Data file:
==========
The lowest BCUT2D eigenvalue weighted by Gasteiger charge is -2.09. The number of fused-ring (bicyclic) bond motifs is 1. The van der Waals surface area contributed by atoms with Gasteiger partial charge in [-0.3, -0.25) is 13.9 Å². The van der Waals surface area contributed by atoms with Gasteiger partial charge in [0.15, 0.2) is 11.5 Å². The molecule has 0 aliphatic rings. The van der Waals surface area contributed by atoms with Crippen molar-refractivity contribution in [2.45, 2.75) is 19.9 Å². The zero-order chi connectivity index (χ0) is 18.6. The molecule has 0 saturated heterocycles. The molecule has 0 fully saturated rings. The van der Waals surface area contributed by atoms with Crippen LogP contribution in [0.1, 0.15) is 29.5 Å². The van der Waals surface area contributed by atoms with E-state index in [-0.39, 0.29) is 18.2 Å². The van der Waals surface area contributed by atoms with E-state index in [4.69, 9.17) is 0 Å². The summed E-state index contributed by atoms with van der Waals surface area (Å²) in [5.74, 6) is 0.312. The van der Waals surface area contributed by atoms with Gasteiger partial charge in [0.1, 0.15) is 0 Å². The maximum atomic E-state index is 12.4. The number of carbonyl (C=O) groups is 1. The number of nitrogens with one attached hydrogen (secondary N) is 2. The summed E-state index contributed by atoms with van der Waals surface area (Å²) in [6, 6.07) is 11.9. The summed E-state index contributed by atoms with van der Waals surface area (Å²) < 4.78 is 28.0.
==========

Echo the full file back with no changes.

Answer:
The lowest BCUT2D eigenvalue weighted by Gasteiger charge is -2.09. The number of fused-ring (bicyclic) bond motifs is 1. The van der Waals surface area contributed by atoms with Gasteiger partial charge in [-0.3, -0.25) is 13.9 Å². The van der Waals surface area contributed by atoms with Gasteiger partial charge in [0.15, 0.2) is 11.5 Å². The molecule has 0 aliphatic rings. The van der Waals surface area contributed by atoms with Crippen molar-refractivity contribution in [2.45, 2.75) is 19.9 Å². The zero-order chi connectivity index (χ0) is 18.6. The molecule has 0 saturated heterocycles. The molecule has 0 fully saturated rings. The van der Waals surface area contributed by atoms with Crippen LogP contribution in [0.1, 0.15) is 29.5 Å². The van der Waals surface area contributed by atoms with E-state index in [-0.39, 0.29) is 18.2 Å². The van der Waals surface area contributed by atoms with E-state index in [4.69, 9.17) is 0 Å². The summed E-state index contributed by atoms with van der Waals surface area (Å²) in [5.74, 6) is 0.312. The van der Waals surface area contributed by atoms with Gasteiger partial charge in [0.1, 0.15) is 0 Å². The maximum atomic E-state index is 12.4. The number of carbonyl (C=O) groups is 1. The number of nitrogens with one attached hydrogen (secondary N) is 2. The summed E-state index contributed by atoms with van der Waals surface area (Å²) in [6, 6.07) is 11.9. The summed E-state index contributed by atoms with van der Waals surface area (Å²) < 4.78 is 28.0.